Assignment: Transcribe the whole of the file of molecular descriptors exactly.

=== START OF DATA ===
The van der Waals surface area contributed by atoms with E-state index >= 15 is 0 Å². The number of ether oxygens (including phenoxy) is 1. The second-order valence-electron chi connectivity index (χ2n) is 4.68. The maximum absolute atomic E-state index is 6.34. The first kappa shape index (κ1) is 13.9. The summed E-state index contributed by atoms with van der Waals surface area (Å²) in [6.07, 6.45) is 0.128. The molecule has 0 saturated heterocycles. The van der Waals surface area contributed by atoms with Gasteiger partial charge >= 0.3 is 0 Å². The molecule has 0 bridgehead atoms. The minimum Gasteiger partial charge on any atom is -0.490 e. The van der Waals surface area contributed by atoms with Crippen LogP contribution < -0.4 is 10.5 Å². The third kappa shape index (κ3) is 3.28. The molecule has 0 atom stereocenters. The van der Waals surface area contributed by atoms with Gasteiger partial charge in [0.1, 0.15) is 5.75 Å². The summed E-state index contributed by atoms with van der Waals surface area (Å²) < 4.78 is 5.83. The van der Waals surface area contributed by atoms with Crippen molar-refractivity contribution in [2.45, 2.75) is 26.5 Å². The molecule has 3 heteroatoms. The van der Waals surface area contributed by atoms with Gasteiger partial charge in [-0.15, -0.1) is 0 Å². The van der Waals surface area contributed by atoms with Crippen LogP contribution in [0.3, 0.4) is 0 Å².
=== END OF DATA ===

The van der Waals surface area contributed by atoms with E-state index >= 15 is 0 Å². The number of ether oxygens (including phenoxy) is 1. The second-order valence-electron chi connectivity index (χ2n) is 4.68. The maximum absolute atomic E-state index is 6.34. The first kappa shape index (κ1) is 13.9. The summed E-state index contributed by atoms with van der Waals surface area (Å²) in [6.07, 6.45) is 0.128. The molecule has 0 saturated heterocycles. The van der Waals surface area contributed by atoms with Gasteiger partial charge >= 0.3 is 0 Å². The molecule has 0 bridgehead atoms. The minimum Gasteiger partial charge on any atom is -0.490 e. The van der Waals surface area contributed by atoms with Crippen LogP contribution < -0.4 is 10.5 Å². The third kappa shape index (κ3) is 3.28. The molecule has 0 atom stereocenters. The van der Waals surface area contributed by atoms with Gasteiger partial charge in [0.1, 0.15) is 5.75 Å². The summed E-state index contributed by atoms with van der Waals surface area (Å²) < 4.78 is 5.83. The van der Waals surface area contributed by atoms with Crippen molar-refractivity contribution in [2.45, 2.75) is 26.5 Å². The molecule has 3 heteroatoms. The van der Waals surface area contributed by atoms with Gasteiger partial charge in [-0.15, -0.1) is 0 Å². The van der Waals surface area contributed by atoms with Crippen LogP contribution in [0.3, 0.4) is 0 Å².